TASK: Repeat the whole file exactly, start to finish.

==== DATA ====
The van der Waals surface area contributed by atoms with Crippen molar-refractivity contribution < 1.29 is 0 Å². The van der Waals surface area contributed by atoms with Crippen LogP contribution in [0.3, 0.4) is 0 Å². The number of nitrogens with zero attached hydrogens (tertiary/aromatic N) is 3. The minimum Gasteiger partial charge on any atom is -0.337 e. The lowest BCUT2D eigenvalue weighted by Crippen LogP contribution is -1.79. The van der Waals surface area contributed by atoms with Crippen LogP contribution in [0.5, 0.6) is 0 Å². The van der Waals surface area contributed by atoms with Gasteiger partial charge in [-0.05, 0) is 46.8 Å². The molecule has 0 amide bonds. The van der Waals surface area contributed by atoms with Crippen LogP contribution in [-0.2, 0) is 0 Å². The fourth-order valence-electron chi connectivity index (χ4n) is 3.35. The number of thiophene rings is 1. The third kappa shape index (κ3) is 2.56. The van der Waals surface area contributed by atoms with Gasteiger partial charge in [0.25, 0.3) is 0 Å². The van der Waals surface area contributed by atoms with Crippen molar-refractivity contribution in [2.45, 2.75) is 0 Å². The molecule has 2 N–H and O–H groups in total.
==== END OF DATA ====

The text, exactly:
The van der Waals surface area contributed by atoms with Crippen molar-refractivity contribution < 1.29 is 0 Å². The van der Waals surface area contributed by atoms with Crippen LogP contribution in [0.3, 0.4) is 0 Å². The number of nitrogens with zero attached hydrogens (tertiary/aromatic N) is 3. The minimum Gasteiger partial charge on any atom is -0.337 e. The lowest BCUT2D eigenvalue weighted by Crippen LogP contribution is -1.79. The van der Waals surface area contributed by atoms with Crippen LogP contribution in [0.5, 0.6) is 0 Å². The van der Waals surface area contributed by atoms with Gasteiger partial charge in [-0.05, 0) is 46.8 Å². The molecule has 0 amide bonds. The van der Waals surface area contributed by atoms with Crippen LogP contribution in [-0.2, 0) is 0 Å². The fourth-order valence-electron chi connectivity index (χ4n) is 3.35. The number of thiophene rings is 1. The third kappa shape index (κ3) is 2.56. The van der Waals surface area contributed by atoms with Gasteiger partial charge in [0.25, 0.3) is 0 Å². The van der Waals surface area contributed by atoms with Crippen molar-refractivity contribution in [2.45, 2.75) is 0 Å². The molecule has 2 N–H and O–H groups in total.